So, in an effort to keep you up to date on the key electronic tools being used by folks everywhere, I thought I’d use this month’s column to list the main tools that you’ll need to be aware of and add to your toolkits for making an even greater difference in your communities. I am assuming you’re already fully cognizant and using the traditional tools like brochures, Web sites, ads, direct mail, flyers, billboards, banners, and lawn signs. I know there are many great examples in libraryland using the 2.0 stuff to promote libraries.
Here’s a modest list of ones I consider pretty important. I haven’t included URLs since they’re so easy for you to find and I’ve blogged about many of these at "Stephen’s Lighthouse." Most of these you’ve already seen have a major impact on the current U.S. presidential elections and have figured prominently in many other jurisdictions. There are loads of great examples of most in libraries. As always, the best compliment to finding a great idea in another library is to steal it!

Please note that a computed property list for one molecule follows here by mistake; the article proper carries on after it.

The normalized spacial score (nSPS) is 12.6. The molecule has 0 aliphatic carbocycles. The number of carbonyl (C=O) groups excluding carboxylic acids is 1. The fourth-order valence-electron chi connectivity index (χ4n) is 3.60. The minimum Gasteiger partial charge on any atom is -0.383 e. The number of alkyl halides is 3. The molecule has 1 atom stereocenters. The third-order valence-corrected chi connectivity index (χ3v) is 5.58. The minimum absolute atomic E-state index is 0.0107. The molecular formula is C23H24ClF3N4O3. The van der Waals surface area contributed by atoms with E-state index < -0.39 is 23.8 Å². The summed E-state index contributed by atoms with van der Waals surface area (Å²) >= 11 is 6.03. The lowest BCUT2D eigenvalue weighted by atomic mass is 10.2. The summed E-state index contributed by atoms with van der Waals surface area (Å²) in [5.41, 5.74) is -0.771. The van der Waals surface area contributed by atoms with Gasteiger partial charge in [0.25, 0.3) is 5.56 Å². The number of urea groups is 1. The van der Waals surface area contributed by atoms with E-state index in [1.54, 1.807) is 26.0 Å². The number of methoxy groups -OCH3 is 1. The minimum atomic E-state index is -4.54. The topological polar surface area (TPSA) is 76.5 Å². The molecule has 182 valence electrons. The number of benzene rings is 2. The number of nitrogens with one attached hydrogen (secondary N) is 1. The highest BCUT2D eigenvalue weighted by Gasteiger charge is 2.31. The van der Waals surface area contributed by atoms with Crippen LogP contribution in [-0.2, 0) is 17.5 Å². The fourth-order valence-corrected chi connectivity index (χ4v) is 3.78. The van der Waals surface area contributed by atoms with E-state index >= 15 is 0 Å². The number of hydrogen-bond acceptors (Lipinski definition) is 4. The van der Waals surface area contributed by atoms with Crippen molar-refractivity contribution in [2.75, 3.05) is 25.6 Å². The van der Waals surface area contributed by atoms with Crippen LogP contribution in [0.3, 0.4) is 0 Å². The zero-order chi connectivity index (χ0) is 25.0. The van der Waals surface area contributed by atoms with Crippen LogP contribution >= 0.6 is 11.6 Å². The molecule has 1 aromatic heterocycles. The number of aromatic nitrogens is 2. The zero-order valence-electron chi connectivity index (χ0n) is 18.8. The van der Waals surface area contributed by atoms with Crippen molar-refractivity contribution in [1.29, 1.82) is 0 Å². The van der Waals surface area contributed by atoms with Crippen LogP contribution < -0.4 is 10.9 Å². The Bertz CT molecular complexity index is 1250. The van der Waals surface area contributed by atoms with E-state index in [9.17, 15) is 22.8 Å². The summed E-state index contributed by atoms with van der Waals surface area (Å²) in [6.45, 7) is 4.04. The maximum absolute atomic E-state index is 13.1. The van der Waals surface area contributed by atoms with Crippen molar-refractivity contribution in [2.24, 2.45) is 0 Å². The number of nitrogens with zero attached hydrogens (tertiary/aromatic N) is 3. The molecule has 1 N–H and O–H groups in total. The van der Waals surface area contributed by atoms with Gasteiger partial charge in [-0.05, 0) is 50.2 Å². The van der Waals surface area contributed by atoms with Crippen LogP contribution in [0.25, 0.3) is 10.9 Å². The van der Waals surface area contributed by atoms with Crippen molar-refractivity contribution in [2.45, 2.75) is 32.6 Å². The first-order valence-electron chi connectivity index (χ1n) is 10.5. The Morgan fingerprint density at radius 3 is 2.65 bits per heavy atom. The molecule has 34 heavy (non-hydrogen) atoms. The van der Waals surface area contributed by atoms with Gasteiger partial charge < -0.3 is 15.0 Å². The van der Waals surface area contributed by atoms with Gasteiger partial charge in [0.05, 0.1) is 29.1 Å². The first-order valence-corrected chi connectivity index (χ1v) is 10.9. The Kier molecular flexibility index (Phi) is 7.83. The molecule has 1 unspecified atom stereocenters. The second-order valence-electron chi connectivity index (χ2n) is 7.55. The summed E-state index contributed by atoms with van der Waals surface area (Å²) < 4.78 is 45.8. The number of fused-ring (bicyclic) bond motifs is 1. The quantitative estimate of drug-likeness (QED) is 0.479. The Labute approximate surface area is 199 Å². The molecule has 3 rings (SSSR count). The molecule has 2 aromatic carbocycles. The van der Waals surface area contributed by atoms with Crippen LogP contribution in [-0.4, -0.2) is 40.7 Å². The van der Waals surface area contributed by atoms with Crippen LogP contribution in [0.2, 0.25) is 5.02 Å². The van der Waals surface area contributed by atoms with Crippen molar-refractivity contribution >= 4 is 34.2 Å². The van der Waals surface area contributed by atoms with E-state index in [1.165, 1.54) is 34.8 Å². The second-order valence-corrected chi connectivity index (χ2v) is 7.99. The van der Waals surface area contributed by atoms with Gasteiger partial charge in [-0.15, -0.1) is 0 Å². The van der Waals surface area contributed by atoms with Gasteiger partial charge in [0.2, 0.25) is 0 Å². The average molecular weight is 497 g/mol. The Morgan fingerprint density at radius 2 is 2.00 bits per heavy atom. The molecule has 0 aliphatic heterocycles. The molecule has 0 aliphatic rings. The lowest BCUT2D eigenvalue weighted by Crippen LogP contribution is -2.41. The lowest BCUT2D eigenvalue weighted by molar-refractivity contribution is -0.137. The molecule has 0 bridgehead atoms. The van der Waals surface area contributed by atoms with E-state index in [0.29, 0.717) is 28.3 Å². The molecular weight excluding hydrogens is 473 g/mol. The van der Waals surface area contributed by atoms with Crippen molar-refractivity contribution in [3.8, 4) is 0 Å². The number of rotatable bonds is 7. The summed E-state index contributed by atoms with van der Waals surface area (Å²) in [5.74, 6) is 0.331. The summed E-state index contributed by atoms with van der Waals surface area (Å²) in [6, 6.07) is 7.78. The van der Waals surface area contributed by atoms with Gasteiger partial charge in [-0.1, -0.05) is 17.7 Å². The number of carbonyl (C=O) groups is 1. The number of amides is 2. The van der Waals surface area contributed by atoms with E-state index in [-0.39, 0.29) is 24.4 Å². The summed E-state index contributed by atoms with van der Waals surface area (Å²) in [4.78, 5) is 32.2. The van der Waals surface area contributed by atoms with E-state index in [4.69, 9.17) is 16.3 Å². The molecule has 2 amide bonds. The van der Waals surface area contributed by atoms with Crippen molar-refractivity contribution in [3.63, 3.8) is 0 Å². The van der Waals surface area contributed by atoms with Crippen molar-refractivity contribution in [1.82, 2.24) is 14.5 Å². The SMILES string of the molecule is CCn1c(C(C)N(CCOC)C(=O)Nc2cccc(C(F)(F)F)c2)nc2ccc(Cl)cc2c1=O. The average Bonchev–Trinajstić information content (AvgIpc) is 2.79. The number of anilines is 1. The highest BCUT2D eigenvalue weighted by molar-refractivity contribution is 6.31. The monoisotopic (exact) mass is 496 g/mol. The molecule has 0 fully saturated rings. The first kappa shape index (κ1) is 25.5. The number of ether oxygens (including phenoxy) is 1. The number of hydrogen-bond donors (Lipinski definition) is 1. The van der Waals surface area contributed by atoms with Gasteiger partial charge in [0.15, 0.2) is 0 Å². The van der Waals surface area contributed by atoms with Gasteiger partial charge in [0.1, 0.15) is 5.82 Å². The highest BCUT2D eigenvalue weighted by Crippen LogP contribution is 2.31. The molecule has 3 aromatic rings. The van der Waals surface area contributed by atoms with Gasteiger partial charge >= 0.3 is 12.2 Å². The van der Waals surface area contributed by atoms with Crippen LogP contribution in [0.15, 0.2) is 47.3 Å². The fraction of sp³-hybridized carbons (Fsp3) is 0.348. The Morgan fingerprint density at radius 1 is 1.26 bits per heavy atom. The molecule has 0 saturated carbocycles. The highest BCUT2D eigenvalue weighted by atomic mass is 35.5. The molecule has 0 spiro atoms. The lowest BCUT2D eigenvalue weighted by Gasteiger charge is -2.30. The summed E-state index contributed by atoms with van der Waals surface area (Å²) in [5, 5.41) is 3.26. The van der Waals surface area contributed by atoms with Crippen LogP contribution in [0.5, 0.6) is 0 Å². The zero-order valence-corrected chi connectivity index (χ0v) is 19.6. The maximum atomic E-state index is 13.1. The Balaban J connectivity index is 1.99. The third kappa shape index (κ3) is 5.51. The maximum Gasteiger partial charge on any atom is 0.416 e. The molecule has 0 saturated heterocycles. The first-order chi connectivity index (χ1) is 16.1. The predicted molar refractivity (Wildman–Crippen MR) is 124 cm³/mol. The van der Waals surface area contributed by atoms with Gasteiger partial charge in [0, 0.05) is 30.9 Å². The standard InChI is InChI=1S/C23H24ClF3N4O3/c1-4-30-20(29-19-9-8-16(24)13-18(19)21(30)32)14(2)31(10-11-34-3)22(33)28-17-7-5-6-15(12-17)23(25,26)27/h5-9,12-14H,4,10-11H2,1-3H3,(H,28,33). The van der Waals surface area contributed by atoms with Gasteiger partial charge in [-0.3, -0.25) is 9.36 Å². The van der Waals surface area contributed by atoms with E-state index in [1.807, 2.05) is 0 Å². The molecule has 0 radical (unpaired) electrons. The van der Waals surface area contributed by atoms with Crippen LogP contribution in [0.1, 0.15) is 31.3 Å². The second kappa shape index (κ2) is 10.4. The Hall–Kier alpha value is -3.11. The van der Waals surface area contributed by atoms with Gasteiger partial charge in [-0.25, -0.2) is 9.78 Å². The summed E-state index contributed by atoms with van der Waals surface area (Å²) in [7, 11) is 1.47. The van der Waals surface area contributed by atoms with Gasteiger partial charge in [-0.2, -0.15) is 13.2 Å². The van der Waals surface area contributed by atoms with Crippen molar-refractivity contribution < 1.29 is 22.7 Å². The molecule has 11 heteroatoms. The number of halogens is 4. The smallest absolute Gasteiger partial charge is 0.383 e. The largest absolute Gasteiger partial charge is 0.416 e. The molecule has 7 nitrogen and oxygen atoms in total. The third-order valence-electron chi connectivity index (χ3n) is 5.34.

• Every political candidate in Canada and the U.S. in the last two years has had some form of YouTube video. Sometimes they’re planned and produced and sometimes they just happen, driven by the competition or the amateur audience and citizen journalists.
• Review the 2007 InfoTubeys Award winners where you can see many examples of fun and educational library videos.
• Do one – have fun. Viral it – use viral marketing and let it fly. Check to see if any about your library are already there!
• Try it to demonstrate story hours, teen contests, rock concerts, gaming nights, literacy training, and more – to attract folks to the big events.
2. Second Life
• IBM has 400(!) employees working on environments for this site. Companies, libraries, and charities are having early successes here. Check out the libraries in Second Life for Alliance Library System, Public Library of Charlotte and Mecklenberg County, McMaster University, etc. Check out American Cancer Society and March of Dimes presences.